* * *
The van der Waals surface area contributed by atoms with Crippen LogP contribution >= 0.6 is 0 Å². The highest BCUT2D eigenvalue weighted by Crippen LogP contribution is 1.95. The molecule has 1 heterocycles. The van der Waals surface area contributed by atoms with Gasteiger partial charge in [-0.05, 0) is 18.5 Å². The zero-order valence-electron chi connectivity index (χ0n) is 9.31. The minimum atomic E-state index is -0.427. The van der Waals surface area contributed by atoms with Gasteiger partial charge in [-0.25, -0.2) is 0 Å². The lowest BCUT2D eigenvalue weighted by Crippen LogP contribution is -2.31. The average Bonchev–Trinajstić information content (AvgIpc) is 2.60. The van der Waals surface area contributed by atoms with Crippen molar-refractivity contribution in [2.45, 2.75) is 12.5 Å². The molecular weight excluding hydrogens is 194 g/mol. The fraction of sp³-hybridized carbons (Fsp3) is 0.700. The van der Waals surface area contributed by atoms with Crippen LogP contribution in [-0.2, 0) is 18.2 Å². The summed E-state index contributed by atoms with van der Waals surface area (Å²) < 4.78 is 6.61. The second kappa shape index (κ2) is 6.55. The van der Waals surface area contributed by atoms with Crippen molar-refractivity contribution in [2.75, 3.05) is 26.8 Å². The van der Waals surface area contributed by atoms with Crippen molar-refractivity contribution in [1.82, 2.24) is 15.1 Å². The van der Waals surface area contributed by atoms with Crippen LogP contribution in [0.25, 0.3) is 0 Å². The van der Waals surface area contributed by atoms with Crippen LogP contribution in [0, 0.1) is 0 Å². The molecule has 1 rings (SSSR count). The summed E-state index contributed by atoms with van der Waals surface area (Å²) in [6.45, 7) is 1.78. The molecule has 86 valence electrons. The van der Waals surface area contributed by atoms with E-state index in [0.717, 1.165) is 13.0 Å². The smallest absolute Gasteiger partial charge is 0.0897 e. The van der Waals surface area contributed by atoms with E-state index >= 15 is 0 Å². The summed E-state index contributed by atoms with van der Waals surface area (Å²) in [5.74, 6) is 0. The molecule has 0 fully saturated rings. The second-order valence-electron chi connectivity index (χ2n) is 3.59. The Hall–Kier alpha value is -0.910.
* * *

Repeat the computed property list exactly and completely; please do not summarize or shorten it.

The van der Waals surface area contributed by atoms with Crippen LogP contribution >= 0.6 is 0 Å². The highest BCUT2D eigenvalue weighted by Crippen LogP contribution is 1.95. The molecule has 1 heterocycles. The van der Waals surface area contributed by atoms with Gasteiger partial charge in [-0.05, 0) is 18.5 Å². The zero-order valence-electron chi connectivity index (χ0n) is 9.31. The minimum atomic E-state index is -0.427. The van der Waals surface area contributed by atoms with Gasteiger partial charge in [-0.25, -0.2) is 0 Å². The lowest BCUT2D eigenvalue weighted by Crippen LogP contribution is -2.31. The average Bonchev–Trinajstić information content (AvgIpc) is 2.60. The van der Waals surface area contributed by atoms with Crippen molar-refractivity contribution in [2.45, 2.75) is 12.5 Å². The molecular weight excluding hydrogens is 194 g/mol. The fraction of sp³-hybridized carbons (Fsp3) is 0.700. The van der Waals surface area contributed by atoms with Crippen LogP contribution in [-0.2, 0) is 18.2 Å². The summed E-state index contributed by atoms with van der Waals surface area (Å²) < 4.78 is 6.61. The second kappa shape index (κ2) is 6.55. The van der Waals surface area contributed by atoms with Crippen molar-refractivity contribution in [2.75, 3.05) is 26.8 Å². The van der Waals surface area contributed by atoms with Crippen molar-refractivity contribution in [1.82, 2.24) is 15.1 Å². The van der Waals surface area contributed by atoms with Crippen LogP contribution in [0.25, 0.3) is 0 Å². The van der Waals surface area contributed by atoms with Crippen LogP contribution in [0, 0.1) is 0 Å². The molecule has 1 rings (SSSR count). The summed E-state index contributed by atoms with van der Waals surface area (Å²) in [6.45, 7) is 1.78. The molecule has 86 valence electrons. The van der Waals surface area contributed by atoms with E-state index in [0.717, 1.165) is 13.0 Å². The smallest absolute Gasteiger partial charge is 0.0897 e. The van der Waals surface area contributed by atoms with E-state index >= 15 is 0 Å². The summed E-state index contributed by atoms with van der Waals surface area (Å²) in [5.74, 6) is 0. The molecule has 0 fully saturated rings. The second-order valence-electron chi connectivity index (χ2n) is 3.59. The Hall–Kier alpha value is -0.910.